Beautiful People, the Whites
My wife’s name is Neelu. I could not be more thankful to have her in my life.
Neelu is Indian. She was born and raised in South India. Most of her family resides in Hyderabad today. She speaks English with an American accent. Why that is is her business.
Often, when people in the United States meet Neelu, they compliment her beautiful name. Often, they take the additional step of asking her what her name means. Usually, this occurs preliminary to their making even the most basic conversation. Usually, it does not seem to occur to them that their names might also mean something, or that her name could mean as little as they apparently believe their names do.
All people in the United States? No. Which people? Certain people.
Often, when Neelu meets certain people in America, they immediately volunteer how beautiful they think Indian people are. Often, they go a step further and volunteer that they know a particular beautiful Indian person. Coincidentally or not, these beautiful Indian people being referred to in absentia are usually women. Strangely, Neelu has never turned out to know any of these Indian women, but it is good that certain people in the United States always check.
Sometimes, certain people in the United States even go so far as showing Neelu pictures of beautiful Indian women they know. Or of beautiful African women they know if they do not have any pictures of beautiful Indian women on hand. This is rare though, and almost always follows questions regarding where Neelu is really from and why she does not have an accent.
Usually a question about elephants or tigers follows the picture time. Indian weddings are so big! Indian food is so delicious! I saw a leopard in a school in India on CNN once. Scene.
Why? And Where? Very frequently, these questions are asked. Not just asked though. Asked by people. Certain people. Certain people who seem to feel compelled to ask these questions.
Less frequently do certain people in the United States seem to feel compelled to ask another question: How?
How? Though perhaps people in the United States should start asking Neelu this question when they meet her. By aeroplane would be the answer, but in the very act of asking this question, perhaps these people would reach a deeper realization about what they had been wanting to ask all along. How… you? How… are… you?
Yes! How are you?
Simply put, certain people often seem so flabbergasted by the to-them-unimaginable details of Neelu’s unique subjectivity and life experience, that they forget to adhere to the most basic tenets of courteous conversation.
How am I? Well! Or not so. But no matter the answer, we’ve made progress.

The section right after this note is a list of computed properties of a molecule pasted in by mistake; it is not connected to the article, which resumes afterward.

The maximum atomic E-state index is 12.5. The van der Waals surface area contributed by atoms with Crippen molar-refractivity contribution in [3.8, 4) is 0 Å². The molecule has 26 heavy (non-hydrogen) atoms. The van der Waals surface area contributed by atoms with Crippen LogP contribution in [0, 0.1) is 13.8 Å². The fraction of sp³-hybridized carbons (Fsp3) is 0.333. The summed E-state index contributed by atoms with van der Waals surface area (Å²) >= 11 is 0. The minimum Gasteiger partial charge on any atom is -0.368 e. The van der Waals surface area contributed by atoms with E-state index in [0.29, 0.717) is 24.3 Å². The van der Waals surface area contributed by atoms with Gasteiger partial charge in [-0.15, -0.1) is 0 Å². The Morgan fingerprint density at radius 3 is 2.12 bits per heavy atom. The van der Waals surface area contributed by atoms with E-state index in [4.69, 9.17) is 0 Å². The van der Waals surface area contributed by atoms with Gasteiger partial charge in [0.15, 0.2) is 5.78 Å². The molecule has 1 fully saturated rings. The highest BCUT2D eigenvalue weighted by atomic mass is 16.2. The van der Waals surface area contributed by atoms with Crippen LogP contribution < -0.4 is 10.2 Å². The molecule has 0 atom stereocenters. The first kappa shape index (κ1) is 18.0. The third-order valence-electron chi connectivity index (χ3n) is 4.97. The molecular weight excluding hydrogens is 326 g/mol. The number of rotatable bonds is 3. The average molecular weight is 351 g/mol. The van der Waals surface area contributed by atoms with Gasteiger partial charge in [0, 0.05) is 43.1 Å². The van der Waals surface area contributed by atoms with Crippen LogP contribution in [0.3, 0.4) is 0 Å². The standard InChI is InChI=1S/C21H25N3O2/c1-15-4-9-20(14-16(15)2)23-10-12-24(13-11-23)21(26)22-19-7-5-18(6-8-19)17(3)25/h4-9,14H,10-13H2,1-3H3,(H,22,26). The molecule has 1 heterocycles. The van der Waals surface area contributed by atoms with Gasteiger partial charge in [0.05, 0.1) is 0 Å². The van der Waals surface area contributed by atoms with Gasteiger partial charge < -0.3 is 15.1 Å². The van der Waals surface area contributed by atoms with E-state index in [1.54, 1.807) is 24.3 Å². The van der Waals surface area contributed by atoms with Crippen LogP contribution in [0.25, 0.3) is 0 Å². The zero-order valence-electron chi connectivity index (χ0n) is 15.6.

Almost never do people volunteer that they know almost nothing about India. I suspect that Neelu might find such an approach refreshing, but that is not for me to say.
Andhra Pradesh is a state, like New York or California or Texas, only in India, and more populous than New York, California, or Texas. Telangana is also a state in India. It is only more populous than New York or Texas. Mostly, people have never heard of either of these Indian states and do not understand why the two of them would be mentioned in the same breath. Before I met Neelu, I did not know about these states either, but, in spite of my ignorance, I did my best not to ask her any stupid questions immediately upon meeting her. Neelu and I were not married then, and she can tell you better how all that went.
Hyderabad is the fourth largest city in India. It is a global tech hub. Mostly, people in the United States have not heard of Hyderabad either. Truth be told, I had not heard of Hyderabad when I met Neelu, but she did not seem to hold it against me. Maybe because I was trying so hard not to ask her any stupid questions.
Though actually, I should revise. It did not occur to me to ask Neelu any stupid questions when we met because I was immediately overwhelmed by her beauty, charm, wit, intelligence, and charisma. No effort was necessary on my part not to ask her stupid questions because I was totally lost in her presence. In fact, I was so utterly taken with her as a person that I was perfectly comfortable letting our relationship unfold organically — through conversation and interaction — and so tried my best to do her the courtesy of holding presumptions in abeyance as I hoped she was trying to do for me.
Why write all this? It’s about time we did better. We all. One need not know everything, but it helps when we admit openly what we do not know and approach each other with open minds and open hearts. Ignorance may not generally be a virtue, but ignorance cloaked in trite commonplaces is always a vice.